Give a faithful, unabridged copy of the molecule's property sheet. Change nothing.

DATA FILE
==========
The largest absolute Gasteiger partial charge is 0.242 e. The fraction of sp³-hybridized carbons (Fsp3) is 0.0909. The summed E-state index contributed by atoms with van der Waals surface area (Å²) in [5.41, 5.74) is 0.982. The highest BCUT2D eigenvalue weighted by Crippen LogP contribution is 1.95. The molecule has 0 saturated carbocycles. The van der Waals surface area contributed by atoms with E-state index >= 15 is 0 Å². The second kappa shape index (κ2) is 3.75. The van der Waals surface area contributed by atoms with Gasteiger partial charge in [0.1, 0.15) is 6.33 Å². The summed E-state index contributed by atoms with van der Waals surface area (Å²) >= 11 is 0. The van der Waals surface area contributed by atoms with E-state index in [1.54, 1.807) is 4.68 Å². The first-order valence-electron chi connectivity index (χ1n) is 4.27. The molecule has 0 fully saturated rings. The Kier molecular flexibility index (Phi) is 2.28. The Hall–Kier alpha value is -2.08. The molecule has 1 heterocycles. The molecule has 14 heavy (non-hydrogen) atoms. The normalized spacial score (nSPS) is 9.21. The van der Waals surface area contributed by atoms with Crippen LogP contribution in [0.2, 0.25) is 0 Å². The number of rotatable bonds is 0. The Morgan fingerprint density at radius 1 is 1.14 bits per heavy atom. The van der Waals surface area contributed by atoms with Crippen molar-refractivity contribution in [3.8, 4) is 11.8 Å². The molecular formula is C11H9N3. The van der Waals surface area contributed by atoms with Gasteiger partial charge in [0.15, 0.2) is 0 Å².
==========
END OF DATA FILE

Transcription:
The largest absolute Gasteiger partial charge is 0.242 e. The fraction of sp³-hybridized carbons (Fsp3) is 0.0909. The summed E-state index contributed by atoms with van der Waals surface area (Å²) in [5.41, 5.74) is 0.982. The highest BCUT2D eigenvalue weighted by Crippen LogP contribution is 1.95. The molecule has 0 saturated carbocycles. The van der Waals surface area contributed by atoms with E-state index >= 15 is 0 Å². The second kappa shape index (κ2) is 3.75. The van der Waals surface area contributed by atoms with Gasteiger partial charge in [0.1, 0.15) is 6.33 Å². The summed E-state index contributed by atoms with van der Waals surface area (Å²) >= 11 is 0. The van der Waals surface area contributed by atoms with E-state index in [1.54, 1.807) is 4.68 Å². The first-order valence-electron chi connectivity index (χ1n) is 4.27. The molecule has 0 fully saturated rings. The Kier molecular flexibility index (Phi) is 2.28. The Hall–Kier alpha value is -2.08. The molecule has 1 heterocycles. The molecule has 14 heavy (non-hydrogen) atoms. The normalized spacial score (nSPS) is 9.21. The van der Waals surface area contributed by atoms with Crippen LogP contribution in [0.2, 0.25) is 0 Å². The number of rotatable bonds is 0. The Morgan fingerprint density at radius 1 is 1.14 bits per heavy atom. The van der Waals surface area contributed by atoms with Crippen molar-refractivity contribution in [3.8, 4) is 11.8 Å². The molecular formula is C11H9N3. The van der Waals surface area contributed by atoms with Gasteiger partial charge in [0.15, 0.2) is 0 Å².